With voting over at Israel, all major election polls predicted a surprise victory for center party Kadima and its candidate for Israel's top job, current Israeli foreign minister Tzipi Livni.
Israel's conservative party Likud, which has for the past weeks been predicted to be the winner of the election, apparently lost its chance because at the last minute many of its voters turned to an extreme right wing political party, Israel Beiteinu, which may have taken as much as a third of the Likud's voters away from it.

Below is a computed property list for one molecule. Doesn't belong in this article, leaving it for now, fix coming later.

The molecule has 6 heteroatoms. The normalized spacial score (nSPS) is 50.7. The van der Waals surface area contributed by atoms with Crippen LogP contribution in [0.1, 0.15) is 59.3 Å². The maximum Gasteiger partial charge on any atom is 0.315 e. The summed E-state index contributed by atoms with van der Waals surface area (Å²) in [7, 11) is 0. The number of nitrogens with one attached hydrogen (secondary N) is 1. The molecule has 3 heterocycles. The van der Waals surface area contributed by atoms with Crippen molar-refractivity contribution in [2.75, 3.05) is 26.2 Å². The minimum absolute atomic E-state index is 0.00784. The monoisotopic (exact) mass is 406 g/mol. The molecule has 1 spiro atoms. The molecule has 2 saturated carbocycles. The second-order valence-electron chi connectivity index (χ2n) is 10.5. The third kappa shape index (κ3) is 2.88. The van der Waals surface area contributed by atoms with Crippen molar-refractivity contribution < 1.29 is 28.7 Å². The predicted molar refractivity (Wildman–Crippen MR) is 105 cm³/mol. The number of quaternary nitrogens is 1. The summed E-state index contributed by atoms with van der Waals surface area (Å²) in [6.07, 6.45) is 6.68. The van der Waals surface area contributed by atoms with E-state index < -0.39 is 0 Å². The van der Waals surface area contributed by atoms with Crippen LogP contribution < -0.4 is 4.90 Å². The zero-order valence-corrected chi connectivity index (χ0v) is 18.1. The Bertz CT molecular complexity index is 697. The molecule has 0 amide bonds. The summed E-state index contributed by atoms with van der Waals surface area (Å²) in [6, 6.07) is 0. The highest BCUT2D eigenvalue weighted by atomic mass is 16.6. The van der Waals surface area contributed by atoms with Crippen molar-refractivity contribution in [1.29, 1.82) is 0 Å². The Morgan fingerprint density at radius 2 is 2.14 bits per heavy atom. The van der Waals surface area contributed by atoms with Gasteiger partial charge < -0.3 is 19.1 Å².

The sudden rise of Israel Beiteinu over the past weeks was marked by a political platform that was openly hostile to Israel's Arab minority, especially targeting Arab parties and politicians that participate in the Israeli political system as enemies of the state. Some local observers believed that this might help to change the voting pattern of the Arab public in Israel, which has shown disinterest and fragmentation in recent years. Exit polls did not provide a clear indication of change in Arab voting patterns in Israel.
According to Israel's Central Elections Committee, 65.2% of the country's 5.2 million voters participated in these elections, marking the second-lowest turnout rate in Israeli history.